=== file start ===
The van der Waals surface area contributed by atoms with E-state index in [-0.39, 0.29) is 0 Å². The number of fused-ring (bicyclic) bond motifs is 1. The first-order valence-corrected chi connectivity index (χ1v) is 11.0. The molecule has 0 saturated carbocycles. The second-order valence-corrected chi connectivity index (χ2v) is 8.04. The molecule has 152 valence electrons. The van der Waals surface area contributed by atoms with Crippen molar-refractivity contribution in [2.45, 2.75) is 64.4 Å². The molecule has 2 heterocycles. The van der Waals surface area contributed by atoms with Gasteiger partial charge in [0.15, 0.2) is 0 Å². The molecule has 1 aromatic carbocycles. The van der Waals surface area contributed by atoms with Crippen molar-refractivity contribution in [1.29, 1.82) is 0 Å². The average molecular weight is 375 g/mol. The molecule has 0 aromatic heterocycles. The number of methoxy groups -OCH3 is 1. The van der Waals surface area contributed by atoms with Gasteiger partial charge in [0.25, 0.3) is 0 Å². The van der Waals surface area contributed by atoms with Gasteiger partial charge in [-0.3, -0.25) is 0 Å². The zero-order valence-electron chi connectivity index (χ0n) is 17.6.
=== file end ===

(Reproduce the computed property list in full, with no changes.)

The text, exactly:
The van der Waals surface area contributed by atoms with E-state index in [-0.39, 0.29) is 0 Å². The number of fused-ring (bicyclic) bond motifs is 1. The first-order valence-corrected chi connectivity index (χ1v) is 11.0. The molecule has 0 saturated carbocycles. The second-order valence-corrected chi connectivity index (χ2v) is 8.04. The molecule has 152 valence electrons. The van der Waals surface area contributed by atoms with Crippen molar-refractivity contribution in [2.45, 2.75) is 64.4 Å². The molecule has 2 heterocycles. The van der Waals surface area contributed by atoms with Gasteiger partial charge in [0.15, 0.2) is 0 Å². The molecule has 1 aromatic carbocycles. The van der Waals surface area contributed by atoms with Crippen molar-refractivity contribution in [1.29, 1.82) is 0 Å². The average molecular weight is 375 g/mol. The molecule has 0 aromatic heterocycles. The number of methoxy groups -OCH3 is 1. The van der Waals surface area contributed by atoms with Gasteiger partial charge in [0.25, 0.3) is 0 Å². The van der Waals surface area contributed by atoms with Gasteiger partial charge in [-0.3, -0.25) is 0 Å². The zero-order valence-electron chi connectivity index (χ0n) is 17.6.